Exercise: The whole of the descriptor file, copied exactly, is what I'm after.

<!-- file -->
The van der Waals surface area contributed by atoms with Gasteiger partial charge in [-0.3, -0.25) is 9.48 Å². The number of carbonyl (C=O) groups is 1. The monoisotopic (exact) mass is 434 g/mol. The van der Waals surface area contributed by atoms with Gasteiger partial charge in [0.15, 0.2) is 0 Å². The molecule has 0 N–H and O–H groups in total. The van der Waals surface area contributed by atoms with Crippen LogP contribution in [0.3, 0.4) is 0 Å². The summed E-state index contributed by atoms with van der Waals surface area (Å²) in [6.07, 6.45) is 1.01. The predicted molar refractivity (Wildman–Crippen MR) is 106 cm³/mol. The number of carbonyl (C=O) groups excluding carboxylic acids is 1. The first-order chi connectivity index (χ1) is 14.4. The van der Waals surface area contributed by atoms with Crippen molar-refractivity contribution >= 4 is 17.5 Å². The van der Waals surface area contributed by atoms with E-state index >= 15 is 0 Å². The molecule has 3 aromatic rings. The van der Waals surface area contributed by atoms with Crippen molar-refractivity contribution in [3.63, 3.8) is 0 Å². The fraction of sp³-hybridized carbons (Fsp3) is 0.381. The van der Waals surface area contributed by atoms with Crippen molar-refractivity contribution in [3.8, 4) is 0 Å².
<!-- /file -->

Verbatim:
The van der Waals surface area contributed by atoms with Gasteiger partial charge in [-0.3, -0.25) is 9.48 Å². The number of carbonyl (C=O) groups is 1. The monoisotopic (exact) mass is 434 g/mol. The van der Waals surface area contributed by atoms with Gasteiger partial charge in [0.15, 0.2) is 0 Å². The molecule has 0 N–H and O–H groups in total. The van der Waals surface area contributed by atoms with Crippen LogP contribution in [0.3, 0.4) is 0 Å². The summed E-state index contributed by atoms with van der Waals surface area (Å²) in [6.07, 6.45) is 1.01. The predicted molar refractivity (Wildman–Crippen MR) is 106 cm³/mol. The number of carbonyl (C=O) groups excluding carboxylic acids is 1. The first-order chi connectivity index (χ1) is 14.4. The van der Waals surface area contributed by atoms with Crippen molar-refractivity contribution >= 4 is 17.5 Å². The van der Waals surface area contributed by atoms with E-state index >= 15 is 0 Å². The molecule has 3 aromatic rings. The van der Waals surface area contributed by atoms with Crippen molar-refractivity contribution in [3.63, 3.8) is 0 Å². The fraction of sp³-hybridized carbons (Fsp3) is 0.381. The van der Waals surface area contributed by atoms with Crippen molar-refractivity contribution in [3.8, 4) is 0 Å².